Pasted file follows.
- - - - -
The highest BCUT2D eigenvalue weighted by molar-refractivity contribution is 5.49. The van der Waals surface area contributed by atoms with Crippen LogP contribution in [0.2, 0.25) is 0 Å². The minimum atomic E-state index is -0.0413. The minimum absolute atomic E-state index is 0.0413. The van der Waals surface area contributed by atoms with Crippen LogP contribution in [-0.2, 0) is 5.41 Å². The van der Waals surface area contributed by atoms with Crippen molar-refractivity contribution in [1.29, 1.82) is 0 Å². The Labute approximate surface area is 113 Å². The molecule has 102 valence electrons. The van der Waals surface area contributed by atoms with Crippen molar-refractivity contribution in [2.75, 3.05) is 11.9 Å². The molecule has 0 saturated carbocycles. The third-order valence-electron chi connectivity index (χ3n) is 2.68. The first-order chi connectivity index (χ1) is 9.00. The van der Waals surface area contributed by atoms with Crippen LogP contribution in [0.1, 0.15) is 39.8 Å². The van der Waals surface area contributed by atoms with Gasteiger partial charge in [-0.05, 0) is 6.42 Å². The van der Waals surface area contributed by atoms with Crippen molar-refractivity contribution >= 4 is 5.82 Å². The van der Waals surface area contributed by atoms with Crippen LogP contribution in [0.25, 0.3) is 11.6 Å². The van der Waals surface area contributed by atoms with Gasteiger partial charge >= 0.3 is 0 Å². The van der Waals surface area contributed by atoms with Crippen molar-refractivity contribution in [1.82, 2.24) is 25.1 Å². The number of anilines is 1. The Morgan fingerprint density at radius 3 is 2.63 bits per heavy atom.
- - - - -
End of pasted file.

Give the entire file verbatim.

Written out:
The highest BCUT2D eigenvalue weighted by molar-refractivity contribution is 5.49. The van der Waals surface area contributed by atoms with Crippen LogP contribution in [0.2, 0.25) is 0 Å². The minimum atomic E-state index is -0.0413. The minimum absolute atomic E-state index is 0.0413. The van der Waals surface area contributed by atoms with Crippen LogP contribution in [-0.2, 0) is 5.41 Å². The van der Waals surface area contributed by atoms with Crippen molar-refractivity contribution in [1.29, 1.82) is 0 Å². The Labute approximate surface area is 113 Å². The molecule has 102 valence electrons. The van der Waals surface area contributed by atoms with Crippen molar-refractivity contribution in [2.75, 3.05) is 11.9 Å². The molecule has 0 saturated carbocycles. The third-order valence-electron chi connectivity index (χ3n) is 2.68. The first-order chi connectivity index (χ1) is 9.00. The van der Waals surface area contributed by atoms with Crippen LogP contribution in [0.1, 0.15) is 39.8 Å². The van der Waals surface area contributed by atoms with Gasteiger partial charge in [-0.05, 0) is 6.42 Å². The van der Waals surface area contributed by atoms with Crippen molar-refractivity contribution >= 4 is 5.82 Å². The van der Waals surface area contributed by atoms with Crippen LogP contribution in [0.25, 0.3) is 11.6 Å². The van der Waals surface area contributed by atoms with Gasteiger partial charge >= 0.3 is 0 Å². The van der Waals surface area contributed by atoms with Crippen molar-refractivity contribution in [1.82, 2.24) is 25.1 Å². The number of anilines is 1. The Morgan fingerprint density at radius 3 is 2.63 bits per heavy atom.